It’s been a crazy couple of weeks involving a high school graduation AND a birth. The upswing? There is a beautiful and healthy new baby in our lives, the teenager gets to go off to college in August, and I’ll be able to enjoy a glass of wine with Wining Husband on our anniversary in a couple weeks. The downswing? Baby 4 is here due to an emergency induction.
First, the graduation. The teenager blows me away with how accomplished he is at 18. You should see the stack of medals and awards he has accumulated. I do not think it is possible to be more proud of him than I am. He’s going off to college on multiple performing art and merit scholarships in the fall. I want to eat up as much time with him as possible before he heads off. I am so glad I got to see him walk across the stage. On Monday, it didn’t look like I would be able to do that.
From Low Risk to a Cause for Concern
In March and April, I was hit by a nasty, nasty respiratory virus that knocked me out for a few weeks. On top of it, I had some family issues going on in the background, that evidently were enough to create a good amount of stress. I noticed at my doctors’ appointments that my blood pressure, normally in the 115/60 range, had started to creep up. I was gaining more weight than is normal for me at the end of pregnancy. I started to look for other warning signs and red flags for preeclampsia.
On Thursday, May 4th, I woke up and my feet were extremely swollen. I put my feet up and tried to stay off of them as much as possible until my OB appointment in the afternoon. The swelling did not go down, even though I was resting. I even took a nap on my left side. We got to my appointment, and my blood pressure was the highest it had been. They collected a urine sample, and I was sent home with instructions to go right into labor and delivery should I develop a headache or visual disturbances.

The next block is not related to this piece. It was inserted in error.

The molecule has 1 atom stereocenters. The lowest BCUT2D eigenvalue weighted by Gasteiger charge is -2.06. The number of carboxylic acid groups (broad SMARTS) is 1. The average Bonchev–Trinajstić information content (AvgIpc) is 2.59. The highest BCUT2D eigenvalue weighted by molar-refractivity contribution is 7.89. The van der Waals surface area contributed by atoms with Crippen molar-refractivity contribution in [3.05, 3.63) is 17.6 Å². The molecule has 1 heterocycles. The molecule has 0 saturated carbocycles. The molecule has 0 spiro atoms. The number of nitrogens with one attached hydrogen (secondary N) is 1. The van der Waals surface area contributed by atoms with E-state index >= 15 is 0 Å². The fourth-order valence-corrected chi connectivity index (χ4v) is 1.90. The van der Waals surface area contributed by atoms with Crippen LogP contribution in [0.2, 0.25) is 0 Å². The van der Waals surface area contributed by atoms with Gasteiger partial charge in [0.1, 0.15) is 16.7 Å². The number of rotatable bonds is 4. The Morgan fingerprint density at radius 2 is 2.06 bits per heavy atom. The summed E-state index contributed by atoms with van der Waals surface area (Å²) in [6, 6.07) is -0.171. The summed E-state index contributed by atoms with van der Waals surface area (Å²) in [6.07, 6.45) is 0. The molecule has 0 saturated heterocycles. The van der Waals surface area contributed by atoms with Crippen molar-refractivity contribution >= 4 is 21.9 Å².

Will I Make Graduation?
I heard nothing back on Friday, so I assumed no news was good news. However, I continued to feel worse in terms of fatigue levels. Saturday we did graduation prep – we got decorations and the teenager’s graduation gifts. I’d intended to finish up any client work and an outstanding customer order over the weekend, but just heading out for that bit of activity wore me out. I felt that something was wrong, very wrong. It was more than just anxiety. I knew there was something not right. I took it easy, only because I had no choice. I couldn’t focus, and I felt like heck. On Sunday, the contractions began – but they wouldn’t get regular. I started to worry I wouldn’t make it to Tuesday’s graduation.
Late Monday afternoon, I finally heard back from my doctor’s office. It turned out I DID have protein in my urine and glucose. They wanted me to come in again the next day, Tuesday, for further evaluation.
A Very Risky Situation
I went in. My blood pressure was very elevated, over the 140/90 threshold. I still hadn’t had a headache or vision disturbances, but I did feel really out of it. Plus, I was nauseous and having horrible heartburn. I also was having a hard time catching my breath. Just the short walk from the bed to the bathroom was wearing me out. My OB wanted me to go in for immediate induction, but she agreed that if I could pass the non-stress test that I could go to graduation and then head in for induction right afterward. I was hooked up to the monitor, but Princess Ladybug was fluttering all about and they couldn’t get a good tape on her. So, it was off for a biophysical profile ultrasound to ensure that she was safe. 30 minutes later, I was cleared to head to graduation. I was in a world of back pain, but I ate, I visited with my sister who had come in to support my teenager for graduation, and then I rested with Princess Boogie Oogie and the Chunky Monkey until it was time to head to graduation.